Freewheeling - Mercedes Benz SLK Forum

General Discussion Topics must pertain to all 3 generations of SLK - R170, R171 and R172

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#1 Old 03-01-2014
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Freewheeling

I live in a very hilly area. In my old cars, which were manual gearchange, I would depress the clutch when going down a large hill (freewheeling as we call it in UK).

Last week I tried this in my new SLK by pushing the gear lever into 'N'. Hey presto, no revs and freewheeling.

You would be surprised how this helps fuel economy. Remembering the place I live of course.

So my question is: does it do any damage to the auto gearbox when I slip into 'N'. Then when I level out I just knock it back into 'D'.
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#2 Old 03-01-2014
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You are advised not to tow a rwd automatic car with the rear wheels on the ground. 'Freewheeling'/coasting will have the same effect.

If you look at the price of a gearbox rebuild, compared with a gallon of petrol (or diesel!! ), I wouldn't take the chance.



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Last edited by Woolly; 03-02-2014 at 11:21 AM.
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#3 Old 03-01-2014
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Neither is recommended...pushing in the clutch at speed for prolonged periods causes excessive wear on the pilot bearing.

An automatic is essentially a hydraulic pump, by putting it in N you're decreasing the pressure of the pump. I'm not sure, but I'd be guessing that MB and all the manufacturers are very keen to increase gas mileage and minimize any drag in the trans while going downhill.


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#4 Old 03-01-2014
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Also, as far as I understand, it is even counterproductive to put it in neutral when going downhill on modern cars. It consumes more fuel, not less. If you let go completely of the gas pedal and the rpm is higher than idle (because a gear is engaged), the engine doesn't get any fuel at all. If you on the other hand put it in neutral, it does need a small amount of fuel to keep it running at idle speed (friction, alternator etc.). And you have to use the brake slightly more to burn off the corresponding energy.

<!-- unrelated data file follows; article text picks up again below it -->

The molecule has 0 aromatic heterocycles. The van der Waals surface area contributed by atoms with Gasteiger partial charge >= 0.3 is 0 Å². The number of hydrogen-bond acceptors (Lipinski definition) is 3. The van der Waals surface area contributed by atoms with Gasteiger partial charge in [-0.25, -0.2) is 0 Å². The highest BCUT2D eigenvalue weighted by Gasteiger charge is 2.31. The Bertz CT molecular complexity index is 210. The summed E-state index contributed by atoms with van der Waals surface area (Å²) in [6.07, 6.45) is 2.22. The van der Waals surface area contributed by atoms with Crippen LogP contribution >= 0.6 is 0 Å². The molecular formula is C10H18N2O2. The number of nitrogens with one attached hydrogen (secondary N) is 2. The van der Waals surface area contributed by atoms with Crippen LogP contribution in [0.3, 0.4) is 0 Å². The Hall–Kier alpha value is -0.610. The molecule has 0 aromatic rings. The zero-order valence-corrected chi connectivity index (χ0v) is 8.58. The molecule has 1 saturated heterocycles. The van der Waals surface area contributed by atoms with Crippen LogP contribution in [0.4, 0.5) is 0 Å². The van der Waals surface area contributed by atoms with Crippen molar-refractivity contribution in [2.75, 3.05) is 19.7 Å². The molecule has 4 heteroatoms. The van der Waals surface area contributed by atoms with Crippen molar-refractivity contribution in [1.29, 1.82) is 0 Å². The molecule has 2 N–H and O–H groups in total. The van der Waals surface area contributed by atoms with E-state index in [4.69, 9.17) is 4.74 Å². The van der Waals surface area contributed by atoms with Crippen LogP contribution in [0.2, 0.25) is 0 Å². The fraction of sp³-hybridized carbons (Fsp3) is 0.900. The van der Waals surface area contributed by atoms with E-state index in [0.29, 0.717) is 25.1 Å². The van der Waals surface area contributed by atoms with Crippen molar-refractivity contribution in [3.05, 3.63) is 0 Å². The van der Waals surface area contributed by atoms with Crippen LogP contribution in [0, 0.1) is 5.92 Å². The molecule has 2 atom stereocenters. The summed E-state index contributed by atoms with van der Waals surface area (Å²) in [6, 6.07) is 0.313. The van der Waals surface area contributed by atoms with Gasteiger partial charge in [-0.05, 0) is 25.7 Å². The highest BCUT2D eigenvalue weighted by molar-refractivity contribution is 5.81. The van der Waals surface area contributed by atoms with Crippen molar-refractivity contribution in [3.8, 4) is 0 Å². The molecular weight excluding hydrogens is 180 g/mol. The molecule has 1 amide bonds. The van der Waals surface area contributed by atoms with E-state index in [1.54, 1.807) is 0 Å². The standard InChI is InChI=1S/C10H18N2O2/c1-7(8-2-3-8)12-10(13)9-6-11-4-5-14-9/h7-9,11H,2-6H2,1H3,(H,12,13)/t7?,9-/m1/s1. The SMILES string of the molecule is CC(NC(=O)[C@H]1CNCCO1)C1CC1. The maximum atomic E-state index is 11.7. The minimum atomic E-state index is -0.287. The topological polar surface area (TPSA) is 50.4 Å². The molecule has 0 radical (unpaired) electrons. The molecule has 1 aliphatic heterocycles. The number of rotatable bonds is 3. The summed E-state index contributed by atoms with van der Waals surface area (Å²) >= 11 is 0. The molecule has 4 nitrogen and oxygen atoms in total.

I have read that some really modern cars even try to postpone charging the battery until these engine brake periods when the energy is free. Putting that kind of car in neutral would sabotage that fuel saving too.
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#5 Old 03-01-2014
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as mhslk said. you use more fuel keeping the engine ticking over when in neutral than the NO fuel when the engine is being pulled along by the car/gearbox. (when your throtle is not pressed)
this is true for electronic fuel injection vehicles. older carb vehicles do use a small amount of fuel and 2 strokes must keep an open (even if only slightly) when going downhill for a long time.
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#6 Old 03-02-2014
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Don't do it Skinless.

It does say not to in the owners manual, plus you have reduced control in neutral.

As others have said, taking your foot off the accelerator is the best way of saving fuel. Our cars do not have an instant MPG readout on the computer, but my wife's auto 207 does - it says 999 MPG in similar circumstances.
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#7 Old 03-02-2014
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Thanks guys very interesting. Im no engineer but i just assumed that when in N and the revs dropped so would the fuel consumption. But as you all seem to say its counter productive and may have consequences. Auto is much less controllable than manual I guess.
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